This comes after heartbreaking allegations against the Hawthorn Football Club came to the fore a week ago.
Those allegations, revealed a report by Russell Jackson of ABC Sports, involved three anonymous former members of Hawthorn's roster alleging that staff members, including Alastair Clarkson and Chris Fagan, played active roles in displacing them from their families, fraying their relationships, cruelling their mental health and/or hindering pregnancies, including requests for termination.
"I just can't see this being wrapped up in a timeframe that suits anyone and it does impact 2023 already, no doubt," Barrett told AFL Trade Radio.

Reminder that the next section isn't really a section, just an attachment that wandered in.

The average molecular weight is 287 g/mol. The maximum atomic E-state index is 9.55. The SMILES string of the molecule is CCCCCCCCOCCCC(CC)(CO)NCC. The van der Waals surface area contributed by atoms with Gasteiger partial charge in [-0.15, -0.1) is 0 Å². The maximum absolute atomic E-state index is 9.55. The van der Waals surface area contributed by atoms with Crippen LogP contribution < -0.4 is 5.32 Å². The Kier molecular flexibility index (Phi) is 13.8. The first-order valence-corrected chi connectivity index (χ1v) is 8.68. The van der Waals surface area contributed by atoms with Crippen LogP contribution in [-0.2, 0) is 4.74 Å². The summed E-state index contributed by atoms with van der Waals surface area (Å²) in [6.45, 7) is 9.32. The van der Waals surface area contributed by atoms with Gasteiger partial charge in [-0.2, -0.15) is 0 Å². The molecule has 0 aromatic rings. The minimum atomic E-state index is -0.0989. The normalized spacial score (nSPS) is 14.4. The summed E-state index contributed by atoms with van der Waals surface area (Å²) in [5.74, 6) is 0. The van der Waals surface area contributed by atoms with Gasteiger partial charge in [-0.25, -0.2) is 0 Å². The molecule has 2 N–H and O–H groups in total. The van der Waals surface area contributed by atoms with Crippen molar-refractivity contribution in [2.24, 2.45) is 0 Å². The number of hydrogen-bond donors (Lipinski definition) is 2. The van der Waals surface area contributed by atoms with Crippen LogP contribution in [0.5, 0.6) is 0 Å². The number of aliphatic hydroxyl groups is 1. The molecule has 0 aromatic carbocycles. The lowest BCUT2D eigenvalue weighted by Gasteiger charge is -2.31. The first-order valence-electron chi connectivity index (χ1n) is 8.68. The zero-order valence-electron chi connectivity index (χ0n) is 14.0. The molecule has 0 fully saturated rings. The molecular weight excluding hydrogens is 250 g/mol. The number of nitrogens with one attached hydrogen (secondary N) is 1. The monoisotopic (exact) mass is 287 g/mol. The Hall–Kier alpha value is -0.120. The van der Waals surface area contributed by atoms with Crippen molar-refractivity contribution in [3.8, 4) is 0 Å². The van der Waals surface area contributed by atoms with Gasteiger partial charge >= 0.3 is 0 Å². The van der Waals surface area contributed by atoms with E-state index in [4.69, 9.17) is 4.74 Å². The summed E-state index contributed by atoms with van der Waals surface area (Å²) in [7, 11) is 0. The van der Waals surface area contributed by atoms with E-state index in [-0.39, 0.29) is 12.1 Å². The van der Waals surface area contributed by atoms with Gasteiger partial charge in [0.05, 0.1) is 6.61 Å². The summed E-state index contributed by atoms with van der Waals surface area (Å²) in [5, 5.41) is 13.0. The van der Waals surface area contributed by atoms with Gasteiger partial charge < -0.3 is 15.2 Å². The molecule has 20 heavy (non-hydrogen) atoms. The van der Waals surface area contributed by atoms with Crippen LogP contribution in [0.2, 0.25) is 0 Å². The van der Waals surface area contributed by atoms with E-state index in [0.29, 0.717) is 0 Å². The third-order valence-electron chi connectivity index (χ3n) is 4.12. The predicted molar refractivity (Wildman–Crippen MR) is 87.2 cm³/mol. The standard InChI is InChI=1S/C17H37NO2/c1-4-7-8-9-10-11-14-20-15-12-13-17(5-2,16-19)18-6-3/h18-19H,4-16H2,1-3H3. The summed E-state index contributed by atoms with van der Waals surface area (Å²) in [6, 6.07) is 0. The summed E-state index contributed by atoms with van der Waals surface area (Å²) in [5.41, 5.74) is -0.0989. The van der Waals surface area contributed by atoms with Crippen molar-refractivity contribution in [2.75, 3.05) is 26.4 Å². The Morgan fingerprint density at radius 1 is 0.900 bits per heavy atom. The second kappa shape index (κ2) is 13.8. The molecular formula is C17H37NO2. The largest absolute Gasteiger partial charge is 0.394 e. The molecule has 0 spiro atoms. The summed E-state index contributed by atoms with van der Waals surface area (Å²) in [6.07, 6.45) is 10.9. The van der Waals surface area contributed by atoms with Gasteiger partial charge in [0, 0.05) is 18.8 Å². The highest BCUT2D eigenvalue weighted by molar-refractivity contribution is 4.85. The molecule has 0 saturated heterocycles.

"It's not weeks and months. I was surprised when Gillon (McLachlan) said there was a hope to wrap it up in six to eight weeks.
"You can't wrap it up with the magnitude of allegation made. It's not a stretch to say these are the most serious allegations ever made about any person in the AFL system."
The allegations have been categorically denied in statements released by both coaches.
It appears unlikely that the investigation into their conduct will be concluded prior to the 2023 season, placing Fagan and Clarkson's senior coaching roles at Brisbane and North Melbourne respectively in jeopardy.
"They [Clarkson and Fagan] need and deserve the right to full legal and natural justice," Barrett said.
"None of that is ever done in a quick timeframe.
"What that means for season resumption, those coaches will not be there for that, that's already a given.
"At this early stage anyway, I don't see them being there Round one next year."